BMW X4 review
With so many options to choose from in the SUV sector, creating a unique product is a challenge, which explains the coupe-SUV approach of the BMW X4. Compared to the conventional X3 on which it is based, the X4 trades some practicality for a more distinctive exterior design and increased driving pleasure.
Some aspects are a definite success; the X4 is one of the best-driving SUVs at any price and it delivers a strong premium feel. But the added expense and reduced practicality make it feel like an indulgence next to its more practical and almost as capable X3 stablemate.
The second-generation BMW X4 for sale now follows the same formula of the original. That means running gear from the X3 is used, but the X4 gets a more distinctive coupe-style roof line, and the model range is geared more towards performance than practicality.
BMW’s own terminology for the X4 is a ‘sport activity vehicle’, emphasising that it is designed to be more fun to drive than a conventional SUV and less about practical considerations, similar in style to the larger X6. As a result, there aren’t many direct rivals apart from the Mercedes GLC Coupe, which takes the same approach of spinning a more design-led model of a conventional SUV. But if you’re looking at an X4, then other premium SUVs worth considering include the Porsche Macan, Audi Q5 and Jaguar F-Pace.
At present the X4 is available with a choice of one petrol and three diesel engines. The entry-level diesel model is the xDrive20d and is fitted with a 2.0-litre unit providing 187bhp, enough to deliver a 0-62mph time of 7.9 seconds. The xDrive30d model is 3.0-litres in capacity and has six cylinders for additional smoothness, providing 262bhp and a 0-62mph time of 5.8 seconds. The most powerful diesel option is the M40d, and its 3.0-litre diesel engine pushes out 321bhp for a rapid 0-62mph sprint of 4.9 seconds.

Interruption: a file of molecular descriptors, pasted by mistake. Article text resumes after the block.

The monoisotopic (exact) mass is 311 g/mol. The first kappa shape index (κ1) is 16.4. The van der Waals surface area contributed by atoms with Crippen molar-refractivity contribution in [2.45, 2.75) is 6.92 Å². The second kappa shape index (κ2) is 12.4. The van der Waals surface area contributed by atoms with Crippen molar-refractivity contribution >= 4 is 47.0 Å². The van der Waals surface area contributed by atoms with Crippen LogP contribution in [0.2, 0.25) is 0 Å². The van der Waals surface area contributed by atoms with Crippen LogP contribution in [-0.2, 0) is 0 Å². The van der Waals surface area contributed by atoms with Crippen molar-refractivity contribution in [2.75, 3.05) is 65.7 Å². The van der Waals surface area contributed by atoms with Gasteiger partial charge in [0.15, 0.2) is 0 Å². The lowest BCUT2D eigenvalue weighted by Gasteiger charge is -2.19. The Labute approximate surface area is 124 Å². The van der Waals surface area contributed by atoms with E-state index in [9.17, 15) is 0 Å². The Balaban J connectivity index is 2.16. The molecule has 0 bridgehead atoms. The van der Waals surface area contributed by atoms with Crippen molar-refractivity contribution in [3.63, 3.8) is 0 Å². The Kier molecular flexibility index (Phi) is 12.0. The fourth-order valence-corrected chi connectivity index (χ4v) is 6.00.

Petrol power is found in the M40i model with its six-cylinder, twin-turbocharged engine is good for 349bhp and a 0-62mph time also of 4.9 seconds. The xDrive20d uses an eight-speed automatic gearbox, while all cars are four-wheel drive.
To reflect the X4’s sporty nature, it’s not available in basic SE trim. Instead the range starts with Sport, moves up to M Sport and there’s an M Sport X version offered, too, leaving the M40d and M40i as models in their own right. Prices start from around £45,000, with the top-spec M versions coming in at around £58,000. This is more than you’ll pay for the X3, which offers the same range of models with similar performance.
At the top of the range sits the X4 M Competition – a high-performance version powered by a twin-turbocharged straight-six petrol engine with 503bhp and 600Nm of torque. BMW doesn’t expect to sell many though; the closely related X3 M Competition is more practical and likely to get more orders given the high calibre of its sporty SUV rivals.
For an alternative review of the latest BMW X4 SUV visit our sister site carbuyer.co.uk
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